We’re also working with the state to speed investments that respond to California’s long-term water challenges.
At the same time, Californians need to do everything they can to save water, and we’re starting to see some progress on that front. Everyone is in this together and we all need to be doing our part.
A large development project and a reopened mine have been proposed near the Grand Canyon, which the National Park Service says could be a threat to one of the wonders of the world. The Navajo Tribal Council will be deciding whether to go forward soon. What is your view of the projects and what should the federal government do? When it comes to parks and other lands, how does the nation balance the rights of private property owners with the needs of the public and, in this case, indigenous people?
I’ve taken my family on vacation to Grand Canyon National Park, and there’s no doubt that the Grand Canyon is one of our nation’s greatest treasures. Numerous American Indian tribes regard this icon as a sacred place and millions of people in the Colorado River Basin depend on the river for drinking water and irrigation. Grand Canyon National Park is also a huge economic driver, contributing over $500 million to the local economy last year alone. That’s why my administration has taken action to protect the Grand Canyon and its vital watershed by withdrawing 1 million acres from uranium and other hardrock mining.
My administration will continue to support the protection of the Grand Canyon and other special places across the country, working collaboratively with tribes, states, and local communities. I’ve protected more acres of land and water than any President in history, because I understand the importance of conservation and the role it plays in the economy.
This week marks the five-year anniversary of one of the worst oil spills in history, the Deepwater Horizon spill in the Gulf of Mexico. Given that, and your own concerns about climate change, tell us why the U.S. is continuing to hunt for carbon-based energy and opening up new areas, such as the Atlantic and Arctic oceans, for fossil fuel?
Five years ago, the Deepwater Horizon oil rig exploded 50 miles off the Louisiana coast in the Gulf of Mexico. Eleven people were killed and 17 others were injured. The explosion also triggered the largest offshore marine spill in our nation’s history—one that lasted 87 days and released an estimated 3.19 million barrels of oil. The federal government worked with regional, state, and local agencies and communities to respond. Today, we are still very much at the center of Deepwater Horizon restoration activities, and we are committed to making sure we leave the Gulf Coast stronger than ever.
Wilderness or Energy?
A polar bear scavenges a whale carcass in Alaska’s Arctic National Wildlife Refuge. Despite pressure to harvest the region’s oil and gas deposits, Obama urges Congress to protect an additional 12.28 million acres as wilderness.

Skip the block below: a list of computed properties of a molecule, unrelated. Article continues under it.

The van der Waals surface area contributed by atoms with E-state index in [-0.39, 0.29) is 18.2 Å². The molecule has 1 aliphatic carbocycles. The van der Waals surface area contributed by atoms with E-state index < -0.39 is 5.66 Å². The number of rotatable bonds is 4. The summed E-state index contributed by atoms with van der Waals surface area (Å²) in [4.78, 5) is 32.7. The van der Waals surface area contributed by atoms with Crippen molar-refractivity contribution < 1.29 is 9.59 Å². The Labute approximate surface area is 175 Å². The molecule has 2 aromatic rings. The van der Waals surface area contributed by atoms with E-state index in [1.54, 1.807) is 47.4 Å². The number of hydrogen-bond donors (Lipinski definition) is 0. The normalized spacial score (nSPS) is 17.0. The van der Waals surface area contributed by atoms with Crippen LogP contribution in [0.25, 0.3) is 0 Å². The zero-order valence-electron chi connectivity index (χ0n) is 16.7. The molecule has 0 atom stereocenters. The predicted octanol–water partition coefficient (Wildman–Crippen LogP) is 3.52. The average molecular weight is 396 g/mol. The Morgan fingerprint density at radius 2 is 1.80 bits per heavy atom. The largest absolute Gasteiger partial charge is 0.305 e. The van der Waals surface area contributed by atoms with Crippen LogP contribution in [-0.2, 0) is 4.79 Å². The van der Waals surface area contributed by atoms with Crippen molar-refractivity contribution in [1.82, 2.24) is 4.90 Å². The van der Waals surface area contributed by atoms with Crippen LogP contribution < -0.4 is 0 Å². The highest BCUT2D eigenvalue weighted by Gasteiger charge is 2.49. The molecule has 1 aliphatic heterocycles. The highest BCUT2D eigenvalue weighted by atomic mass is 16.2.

At the same time, the reality is that we will continue to rely in part on fossil fuels while we transition to a low-carbon economy. Safe and responsible development of our domestic energy resources has benefits for our economy, jobs, and enhanced global energy security. But safety remains paramount, and since the Deepwater spill my administration has taken significant steps to learn from that tragedy and make development safer, from overhauling federal oversight of offshore drilling to raising the bar on safety standards.
We’re not done yet—we’ll keep working to make more progress over the next couple of years, even as we maintain our strong commitment to clean energy. So we’re committed to a low-carbon future, but we need to have a balanced approach to getting there.
Your administration has proposed significant expansions of marine protected areas, and the U.S. has made progress in reducing overfishing. But overfishing is still a problem globally, and now ocean acidification, rising temperatures, and declining oxygen levels pose new and complex threats. What more needs to happen before the end of your administration—and into the future—to keep the oceans healthy in perpetuity?
The oceans and our coasts provide jobs, food, energy resources, ecological services, recreation, and tourism opportunities, and play critical roles in our nation's transportation, economy, and trade, as well as the global mobility of our armed forces and the maintenance of international peace and security. That’s why, five years ago, I established the first ever National Ocean Policy to provide a comprehensive framework for ensuring the long-term health, resilience, safety, and productivity of our coastal and marine ecosystems and communities.
We know that overfishing and unreported fishing are threats, which is why my administration is taking steps to improve seafood traceability and to combat black market fishing and seafood fraud. We’ve also taken a number of other steps, including creating the largest marine protected area in the world, and protecting more areas from oil and gas development. And we’ve proposed more research and capacity to respond to climate change and ocean acidification.
We’re pursuing ocean protections in our trade negotiations, too. The Asia-Pacific region is home to major markets for wildlife and wildlife products, and Trans-Pacific Partnership countries account for a quarter of global marine catch and seafood exports. As part of TPP, we’re seeking the first ever provisions to prohibit some of the most harmful fisheries subsidies as well as pioneering commitments to combat illegal fishing and encourage conservation of sharks, whales, turtles, and other threatened species.
From climate change to vaccines, many people seem to be attacking science today. Why is this happening now? What role should you and your successors play in making sure the country debates policy using science?
Attacks on science aren’t a new phenomenon. When commonly accepted ideas are challenged by new information and new insights, there will always be those who resist change. Science pushes us out of our comfort zones and changes how we look at the world, which is why it’s a foundation for progress. Science has also been central to helping us meet our greatest challenges, from economic growth to improving health care to keeping our homeland safe. So it’s up to us to keep nurturing and cultivating the curiosity and ingenuity that make discovery possible.